Those smooth as silk main roads are one thing, but Iceland’s mountain roads are a different kettle of fish altogether. Driving on the F roads of the country’s hilly interior isn’t something to take lightly, especially if you have rented a camper van. Some models in our camper van fleet are perfectly capable of coping with these roads; others are not. If you’re planning to be in Iceland in the summer months and hope to include some of the F roads in your plans, then make sure you discuss your requirements with us so that we can ensure you have chosen the vehicle that best matches your needs. Remember these roads are closed in the autumn and don’t reopen until late spring.

Remember the rules of the road

Keeping your speed down to ensure that you have sufficient time to react is really important. That will also be important if you approach one of Iceland’s many single-lane bridges. If you see a vehicle coming in the opposite direction, slow down and ensure you are both clear who has right of way. If it’s not obvious, why not be a courteous driver and give way? You’re on holiday after all, so there’s no harm in allowing the other driver to have priority.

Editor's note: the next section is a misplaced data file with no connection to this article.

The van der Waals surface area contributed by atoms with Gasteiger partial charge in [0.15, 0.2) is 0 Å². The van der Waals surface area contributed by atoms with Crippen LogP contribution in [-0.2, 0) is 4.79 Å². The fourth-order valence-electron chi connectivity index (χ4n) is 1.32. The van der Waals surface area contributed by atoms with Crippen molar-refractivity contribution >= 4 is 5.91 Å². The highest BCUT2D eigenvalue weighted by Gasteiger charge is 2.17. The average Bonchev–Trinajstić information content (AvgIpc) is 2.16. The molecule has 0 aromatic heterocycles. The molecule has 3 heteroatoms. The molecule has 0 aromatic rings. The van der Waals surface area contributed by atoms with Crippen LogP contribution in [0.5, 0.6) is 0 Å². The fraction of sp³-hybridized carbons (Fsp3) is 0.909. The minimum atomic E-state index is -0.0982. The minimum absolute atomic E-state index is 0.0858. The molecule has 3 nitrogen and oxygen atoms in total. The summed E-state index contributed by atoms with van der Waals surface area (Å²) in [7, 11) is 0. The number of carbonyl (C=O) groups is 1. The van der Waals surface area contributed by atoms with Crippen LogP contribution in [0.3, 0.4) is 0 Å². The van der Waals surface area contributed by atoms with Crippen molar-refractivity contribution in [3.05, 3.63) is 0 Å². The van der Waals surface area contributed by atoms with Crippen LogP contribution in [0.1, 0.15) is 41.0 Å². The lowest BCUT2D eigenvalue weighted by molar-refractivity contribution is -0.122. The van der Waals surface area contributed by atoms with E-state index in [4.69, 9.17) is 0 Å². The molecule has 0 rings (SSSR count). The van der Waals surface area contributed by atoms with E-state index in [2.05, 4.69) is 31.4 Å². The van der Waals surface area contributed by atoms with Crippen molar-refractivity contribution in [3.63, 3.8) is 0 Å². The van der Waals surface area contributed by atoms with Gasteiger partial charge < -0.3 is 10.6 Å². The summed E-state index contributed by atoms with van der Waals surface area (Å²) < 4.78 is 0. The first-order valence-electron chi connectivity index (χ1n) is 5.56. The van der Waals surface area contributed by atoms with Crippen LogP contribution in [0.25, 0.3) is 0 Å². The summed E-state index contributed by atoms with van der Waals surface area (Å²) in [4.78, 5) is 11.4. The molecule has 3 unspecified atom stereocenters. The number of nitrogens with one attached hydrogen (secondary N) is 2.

You might also find yourself on the opposite side of the road to the one you are used to back home. In Iceland, we drive on the right. That matches the situation in the USA and most of Europe, for example, but if you’re visiting from the UK, Australia or India to name just a few countries, you’ll be on the “wrong” side of the road. We call it the “right” side, however!

Stick to the letter of the law

Speeding is something else to think about when driving in Iceland – or anywhere else for that matter. In general, the speed limits are pretty easy to remember: between 30 and 50km per hour in built up areas, 90km per hour on major roads such as the ring road and 80km per hour on gravel surfaces. Use your common sense; if it’s foggy, wet, icy or snowing heavily, what constitutes a safe speed limit might be a whole lot lower. And if you’re wondering what the speed limit is off-road, don’t bother – driving off-road is illegal.

safely driving a camper through the Westfjords area

Hopefully, it goes without saying that regardless of the type of vehicle you have rented, you should never drive under the influence. Even if the laws in your own country allow you to drink a little and get behind the wheel, you’re in a different country. If that’s Iceland, it’s also where the road signs aren’t the same, you probably don’t know your way around and the weather might turn nasty whatever the time of year. If you’re the designated driver, it makes sense to stay off the alcohol completely until that day’s driving is complete. That way you’ll have all your wits about you should the driving become a little less ordinary.

Visiting Iceland and seeing it from behind the wheel of a camper is one of those holidays you’ll remember for a lifetime. Your Iceland road trip awaits – stay safe and have fun!